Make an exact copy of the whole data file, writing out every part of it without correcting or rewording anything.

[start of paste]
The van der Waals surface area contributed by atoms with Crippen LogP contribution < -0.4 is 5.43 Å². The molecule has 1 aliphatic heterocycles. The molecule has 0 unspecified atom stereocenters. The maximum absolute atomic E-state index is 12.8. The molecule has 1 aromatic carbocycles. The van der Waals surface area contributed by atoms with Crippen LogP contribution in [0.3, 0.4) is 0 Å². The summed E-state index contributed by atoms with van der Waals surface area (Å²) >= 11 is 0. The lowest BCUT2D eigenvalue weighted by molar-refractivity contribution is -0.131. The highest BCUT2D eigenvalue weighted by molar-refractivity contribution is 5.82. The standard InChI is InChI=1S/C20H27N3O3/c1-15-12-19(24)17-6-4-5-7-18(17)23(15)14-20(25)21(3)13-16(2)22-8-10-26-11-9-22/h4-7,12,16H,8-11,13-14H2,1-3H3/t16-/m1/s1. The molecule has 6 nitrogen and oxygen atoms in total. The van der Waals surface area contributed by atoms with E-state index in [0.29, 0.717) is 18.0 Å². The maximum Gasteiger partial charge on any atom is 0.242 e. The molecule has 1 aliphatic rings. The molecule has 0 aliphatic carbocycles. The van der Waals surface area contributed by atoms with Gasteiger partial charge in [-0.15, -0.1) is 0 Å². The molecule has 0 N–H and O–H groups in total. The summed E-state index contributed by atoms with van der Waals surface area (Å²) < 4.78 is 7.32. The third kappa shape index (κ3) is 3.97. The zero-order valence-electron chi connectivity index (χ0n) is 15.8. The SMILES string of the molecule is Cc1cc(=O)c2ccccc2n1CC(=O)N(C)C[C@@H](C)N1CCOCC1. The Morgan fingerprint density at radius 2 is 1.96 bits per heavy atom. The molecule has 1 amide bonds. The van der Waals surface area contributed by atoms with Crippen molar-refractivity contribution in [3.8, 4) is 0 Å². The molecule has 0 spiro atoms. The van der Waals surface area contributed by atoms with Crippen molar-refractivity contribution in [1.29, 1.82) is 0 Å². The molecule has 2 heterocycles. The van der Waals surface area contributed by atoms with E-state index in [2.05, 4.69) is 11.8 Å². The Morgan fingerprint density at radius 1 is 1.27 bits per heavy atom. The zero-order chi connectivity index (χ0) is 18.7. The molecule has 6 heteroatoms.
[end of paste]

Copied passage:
The van der Waals surface area contributed by atoms with Crippen LogP contribution < -0.4 is 5.43 Å². The molecule has 1 aliphatic heterocycles. The molecule has 0 unspecified atom stereocenters. The maximum absolute atomic E-state index is 12.8. The molecule has 1 aromatic carbocycles. The van der Waals surface area contributed by atoms with Crippen LogP contribution in [0.3, 0.4) is 0 Å². The summed E-state index contributed by atoms with van der Waals surface area (Å²) >= 11 is 0. The lowest BCUT2D eigenvalue weighted by molar-refractivity contribution is -0.131. The highest BCUT2D eigenvalue weighted by molar-refractivity contribution is 5.82. The standard InChI is InChI=1S/C20H27N3O3/c1-15-12-19(24)17-6-4-5-7-18(17)23(15)14-20(25)21(3)13-16(2)22-8-10-26-11-9-22/h4-7,12,16H,8-11,13-14H2,1-3H3/t16-/m1/s1. The molecule has 6 nitrogen and oxygen atoms in total. The van der Waals surface area contributed by atoms with E-state index in [0.29, 0.717) is 18.0 Å². The maximum Gasteiger partial charge on any atom is 0.242 e. The molecule has 1 aliphatic rings. The molecule has 0 aliphatic carbocycles. The van der Waals surface area contributed by atoms with Gasteiger partial charge in [-0.15, -0.1) is 0 Å². The molecule has 0 N–H and O–H groups in total. The summed E-state index contributed by atoms with van der Waals surface area (Å²) < 4.78 is 7.32. The third kappa shape index (κ3) is 3.97. The zero-order valence-electron chi connectivity index (χ0n) is 15.8. The SMILES string of the molecule is Cc1cc(=O)c2ccccc2n1CC(=O)N(C)C[C@@H](C)N1CCOCC1. The Morgan fingerprint density at radius 2 is 1.96 bits per heavy atom. The molecule has 1 amide bonds. The van der Waals surface area contributed by atoms with Crippen molar-refractivity contribution in [3.8, 4) is 0 Å². The molecule has 0 spiro atoms. The van der Waals surface area contributed by atoms with Crippen molar-refractivity contribution in [1.29, 1.82) is 0 Å². The molecule has 2 heterocycles. The van der Waals surface area contributed by atoms with E-state index in [2.05, 4.69) is 11.8 Å². The Morgan fingerprint density at radius 1 is 1.27 bits per heavy atom. The zero-order chi connectivity index (χ0) is 18.7. The molecule has 6 heteroatoms.